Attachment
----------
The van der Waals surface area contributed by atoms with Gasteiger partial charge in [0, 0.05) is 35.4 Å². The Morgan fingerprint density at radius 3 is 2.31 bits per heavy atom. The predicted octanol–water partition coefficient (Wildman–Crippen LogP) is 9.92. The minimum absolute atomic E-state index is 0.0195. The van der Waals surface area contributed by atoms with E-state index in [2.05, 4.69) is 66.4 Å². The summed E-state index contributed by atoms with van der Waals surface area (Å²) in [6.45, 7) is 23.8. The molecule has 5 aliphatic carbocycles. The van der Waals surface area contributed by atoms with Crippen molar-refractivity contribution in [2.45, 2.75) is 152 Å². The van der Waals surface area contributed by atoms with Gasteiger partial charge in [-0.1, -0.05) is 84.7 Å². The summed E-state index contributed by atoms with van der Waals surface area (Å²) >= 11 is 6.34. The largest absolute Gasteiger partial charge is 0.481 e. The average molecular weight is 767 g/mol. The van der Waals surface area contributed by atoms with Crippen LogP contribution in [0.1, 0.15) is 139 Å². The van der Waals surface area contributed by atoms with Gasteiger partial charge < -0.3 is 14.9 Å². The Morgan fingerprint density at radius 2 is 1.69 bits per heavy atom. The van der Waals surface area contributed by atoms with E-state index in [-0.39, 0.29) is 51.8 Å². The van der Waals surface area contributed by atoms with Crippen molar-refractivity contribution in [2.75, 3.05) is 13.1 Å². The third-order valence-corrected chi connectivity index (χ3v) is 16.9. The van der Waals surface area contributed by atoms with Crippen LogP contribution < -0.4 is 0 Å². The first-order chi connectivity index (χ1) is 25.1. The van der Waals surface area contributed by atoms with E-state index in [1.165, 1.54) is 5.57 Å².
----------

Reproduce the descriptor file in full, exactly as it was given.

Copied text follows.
The van der Waals surface area contributed by atoms with Gasteiger partial charge in [0, 0.05) is 35.4 Å². The Morgan fingerprint density at radius 3 is 2.31 bits per heavy atom. The predicted octanol–water partition coefficient (Wildman–Crippen LogP) is 9.92. The minimum absolute atomic E-state index is 0.0195. The van der Waals surface area contributed by atoms with E-state index in [2.05, 4.69) is 66.4 Å². The summed E-state index contributed by atoms with van der Waals surface area (Å²) in [6.45, 7) is 23.8. The molecule has 5 aliphatic carbocycles. The van der Waals surface area contributed by atoms with Crippen molar-refractivity contribution in [2.45, 2.75) is 152 Å². The van der Waals surface area contributed by atoms with Gasteiger partial charge in [-0.1, -0.05) is 84.7 Å². The summed E-state index contributed by atoms with van der Waals surface area (Å²) >= 11 is 6.34. The largest absolute Gasteiger partial charge is 0.481 e. The average molecular weight is 767 g/mol. The van der Waals surface area contributed by atoms with Crippen LogP contribution in [0.1, 0.15) is 139 Å². The van der Waals surface area contributed by atoms with Gasteiger partial charge < -0.3 is 14.9 Å². The Morgan fingerprint density at radius 2 is 1.69 bits per heavy atom. The van der Waals surface area contributed by atoms with E-state index in [-0.39, 0.29) is 51.8 Å². The van der Waals surface area contributed by atoms with Crippen molar-refractivity contribution in [2.75, 3.05) is 13.1 Å². The third-order valence-corrected chi connectivity index (χ3v) is 16.9. The van der Waals surface area contributed by atoms with Crippen LogP contribution < -0.4 is 0 Å². The first-order chi connectivity index (χ1) is 25.1. The van der Waals surface area contributed by atoms with E-state index in [1.165, 1.54) is 5.57 Å².